The purpose of this study was to develop and test a phantom model based on actual total hip replacement (THR) components to simulate the true penetration of the femoral head resulting from polyethylene wear. This model was used to study both the accuracy and the precision of radiostereometric analysis, RSA, in measuring wear. We also used this model to evaluate optimum tantalum bead configuration for this particular cup design when used in a clinical setting. 'A physical model of a total hip replacement (a phantom) was constructed which could simulate progressive, three-dimensional (3-D) penetration of the femoral head into the polyethylene component of a THR. Using a coordinate measuring machine (CMM) the positioning of the femoral head using the phantom was measured to be accurate to within 7 μm. The accuracy and precision of an RSA analysis system was determined from five repeat examinations of the phantom using various experimental set-ups of the phantom. The accuracy of the radiostereometric analysis, in this optimal experimental set-up studied was 33 μm for the medial direction, 22 μm for the superior direction, 86 μm for the posterior direction and 55 μm for the resultant 3-D vector length. The corresponding precision at the 95% confidence interval of the test results for repositioning the phantom five times, measured 8.4 μm for the medial direction, 5.5 μm for the superior direction, 16.0 μm for the posterior direction, and 13.5 μm for the resultant 3-D vector length. This in vitro model is proposed as a useful tool for developing a standard for the evaluation of radiostereometric and other radiographic methods used to measure in vivo wear. © 2002 Orthopaedic Research Society. Published by Elsevier Science Ltd. All rights reserved.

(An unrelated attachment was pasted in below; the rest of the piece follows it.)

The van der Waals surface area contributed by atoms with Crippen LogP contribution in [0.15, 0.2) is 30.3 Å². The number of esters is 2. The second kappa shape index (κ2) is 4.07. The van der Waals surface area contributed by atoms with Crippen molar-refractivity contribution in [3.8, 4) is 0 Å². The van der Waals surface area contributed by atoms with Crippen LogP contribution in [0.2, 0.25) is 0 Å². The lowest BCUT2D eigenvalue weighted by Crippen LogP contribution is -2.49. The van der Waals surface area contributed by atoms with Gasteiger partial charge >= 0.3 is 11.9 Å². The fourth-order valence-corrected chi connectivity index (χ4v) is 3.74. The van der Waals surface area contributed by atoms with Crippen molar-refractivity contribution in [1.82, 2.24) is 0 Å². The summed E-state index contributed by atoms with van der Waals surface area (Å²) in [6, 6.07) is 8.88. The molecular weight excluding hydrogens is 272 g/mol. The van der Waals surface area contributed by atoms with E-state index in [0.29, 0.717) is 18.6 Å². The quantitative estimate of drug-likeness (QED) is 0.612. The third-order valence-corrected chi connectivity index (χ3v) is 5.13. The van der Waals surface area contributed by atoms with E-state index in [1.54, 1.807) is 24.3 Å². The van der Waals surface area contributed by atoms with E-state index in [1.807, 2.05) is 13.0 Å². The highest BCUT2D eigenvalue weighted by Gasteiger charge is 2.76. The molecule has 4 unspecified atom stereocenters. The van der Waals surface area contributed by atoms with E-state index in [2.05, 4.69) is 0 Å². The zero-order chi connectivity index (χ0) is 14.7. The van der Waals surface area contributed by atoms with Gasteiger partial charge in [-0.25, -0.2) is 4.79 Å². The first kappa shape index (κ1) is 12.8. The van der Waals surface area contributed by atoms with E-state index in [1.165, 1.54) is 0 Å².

Bragdon, C. R., Malchau, H., Yuan, X., Perinchief, R., Kärrholm, J., Börlin, N., … Harris, W. H. (2002). Experimental assessment of precision and accuracy of radiostereometric analysis for the determination of polyethylene wear in a total hip replacement model. Journal of Orthopaedic Research, 20(4), 688–695. https://doi.org/10.1016/S0736-0266(01)00171-1